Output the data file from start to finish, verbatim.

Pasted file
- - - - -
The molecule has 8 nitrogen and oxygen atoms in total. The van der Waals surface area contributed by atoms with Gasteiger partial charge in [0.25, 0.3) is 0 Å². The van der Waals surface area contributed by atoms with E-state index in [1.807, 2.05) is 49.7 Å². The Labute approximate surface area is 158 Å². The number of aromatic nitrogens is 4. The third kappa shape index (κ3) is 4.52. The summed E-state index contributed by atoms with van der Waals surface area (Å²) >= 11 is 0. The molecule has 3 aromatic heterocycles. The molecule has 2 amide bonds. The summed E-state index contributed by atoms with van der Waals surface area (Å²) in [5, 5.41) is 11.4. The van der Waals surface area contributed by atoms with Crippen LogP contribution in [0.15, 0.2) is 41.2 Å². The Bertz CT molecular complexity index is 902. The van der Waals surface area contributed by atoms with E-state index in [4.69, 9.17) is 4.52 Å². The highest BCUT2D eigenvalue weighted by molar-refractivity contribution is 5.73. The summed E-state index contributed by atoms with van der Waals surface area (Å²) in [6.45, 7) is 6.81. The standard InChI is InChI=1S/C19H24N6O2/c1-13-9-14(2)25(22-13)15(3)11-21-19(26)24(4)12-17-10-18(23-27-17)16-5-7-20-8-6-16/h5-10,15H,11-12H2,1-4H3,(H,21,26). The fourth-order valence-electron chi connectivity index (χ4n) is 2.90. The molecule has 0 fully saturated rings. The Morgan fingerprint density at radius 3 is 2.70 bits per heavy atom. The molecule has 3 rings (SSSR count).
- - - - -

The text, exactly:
The molecule has 8 nitrogen and oxygen atoms in total. The van der Waals surface area contributed by atoms with Gasteiger partial charge in [0.25, 0.3) is 0 Å². The van der Waals surface area contributed by atoms with E-state index in [1.807, 2.05) is 49.7 Å². The Labute approximate surface area is 158 Å². The number of aromatic nitrogens is 4. The third kappa shape index (κ3) is 4.52. The summed E-state index contributed by atoms with van der Waals surface area (Å²) >= 11 is 0. The molecule has 3 aromatic heterocycles. The molecule has 2 amide bonds. The summed E-state index contributed by atoms with van der Waals surface area (Å²) in [5, 5.41) is 11.4. The van der Waals surface area contributed by atoms with Crippen LogP contribution in [0.15, 0.2) is 41.2 Å². The Bertz CT molecular complexity index is 902. The van der Waals surface area contributed by atoms with E-state index in [4.69, 9.17) is 4.52 Å². The highest BCUT2D eigenvalue weighted by molar-refractivity contribution is 5.73. The summed E-state index contributed by atoms with van der Waals surface area (Å²) in [6.45, 7) is 6.81. The standard InChI is InChI=1S/C19H24N6O2/c1-13-9-14(2)25(22-13)15(3)11-21-19(26)24(4)12-17-10-18(23-27-17)16-5-7-20-8-6-16/h5-10,15H,11-12H2,1-4H3,(H,21,26). The fourth-order valence-electron chi connectivity index (χ4n) is 2.90. The molecule has 0 fully saturated rings. The Morgan fingerprint density at radius 3 is 2.70 bits per heavy atom. The molecule has 3 rings (SSSR count).